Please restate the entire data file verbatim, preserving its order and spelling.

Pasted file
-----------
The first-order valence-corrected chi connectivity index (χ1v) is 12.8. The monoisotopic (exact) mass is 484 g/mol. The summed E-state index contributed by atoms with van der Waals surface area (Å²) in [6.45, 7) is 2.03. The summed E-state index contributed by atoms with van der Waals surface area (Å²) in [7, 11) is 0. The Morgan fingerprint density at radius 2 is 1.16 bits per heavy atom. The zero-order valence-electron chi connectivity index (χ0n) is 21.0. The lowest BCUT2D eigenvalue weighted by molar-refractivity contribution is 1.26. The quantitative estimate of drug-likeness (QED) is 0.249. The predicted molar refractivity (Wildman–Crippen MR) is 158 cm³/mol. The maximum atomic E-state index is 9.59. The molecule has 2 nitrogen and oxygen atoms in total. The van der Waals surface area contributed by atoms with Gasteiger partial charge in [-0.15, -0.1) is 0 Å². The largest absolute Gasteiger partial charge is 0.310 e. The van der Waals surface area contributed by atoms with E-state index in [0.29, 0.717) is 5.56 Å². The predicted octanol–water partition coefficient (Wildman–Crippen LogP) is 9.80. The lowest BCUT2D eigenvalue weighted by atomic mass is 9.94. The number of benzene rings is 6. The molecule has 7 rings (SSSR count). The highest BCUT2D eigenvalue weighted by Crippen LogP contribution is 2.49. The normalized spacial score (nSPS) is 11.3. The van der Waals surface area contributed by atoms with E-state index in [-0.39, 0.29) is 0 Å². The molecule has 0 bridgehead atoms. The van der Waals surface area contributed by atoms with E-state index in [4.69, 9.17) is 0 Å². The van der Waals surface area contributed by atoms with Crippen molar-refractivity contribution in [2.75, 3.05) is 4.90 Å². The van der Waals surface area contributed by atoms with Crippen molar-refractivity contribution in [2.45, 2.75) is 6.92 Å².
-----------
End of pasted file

The first-order valence-corrected chi connectivity index (χ1v) is 12.8. The monoisotopic (exact) mass is 484 g/mol. The summed E-state index contributed by atoms with van der Waals surface area (Å²) in [6.45, 7) is 2.03. The summed E-state index contributed by atoms with van der Waals surface area (Å²) in [7, 11) is 0. The Morgan fingerprint density at radius 2 is 1.16 bits per heavy atom. The zero-order valence-electron chi connectivity index (χ0n) is 21.0. The lowest BCUT2D eigenvalue weighted by molar-refractivity contribution is 1.26. The quantitative estimate of drug-likeness (QED) is 0.249. The predicted molar refractivity (Wildman–Crippen MR) is 158 cm³/mol. The maximum atomic E-state index is 9.59. The molecule has 2 nitrogen and oxygen atoms in total. The van der Waals surface area contributed by atoms with Gasteiger partial charge in [-0.15, -0.1) is 0 Å². The largest absolute Gasteiger partial charge is 0.310 e. The van der Waals surface area contributed by atoms with E-state index in [0.29, 0.717) is 5.56 Å². The predicted octanol–water partition coefficient (Wildman–Crippen LogP) is 9.80. The lowest BCUT2D eigenvalue weighted by atomic mass is 9.94. The number of benzene rings is 6. The molecule has 7 rings (SSSR count). The highest BCUT2D eigenvalue weighted by Crippen LogP contribution is 2.49. The normalized spacial score (nSPS) is 11.3. The van der Waals surface area contributed by atoms with E-state index in [-0.39, 0.29) is 0 Å². The molecule has 0 bridgehead atoms. The van der Waals surface area contributed by atoms with E-state index in [4.69, 9.17) is 0 Å². The van der Waals surface area contributed by atoms with Crippen molar-refractivity contribution in [2.75, 3.05) is 4.90 Å². The van der Waals surface area contributed by atoms with Crippen molar-refractivity contribution in [2.45, 2.75) is 6.92 Å².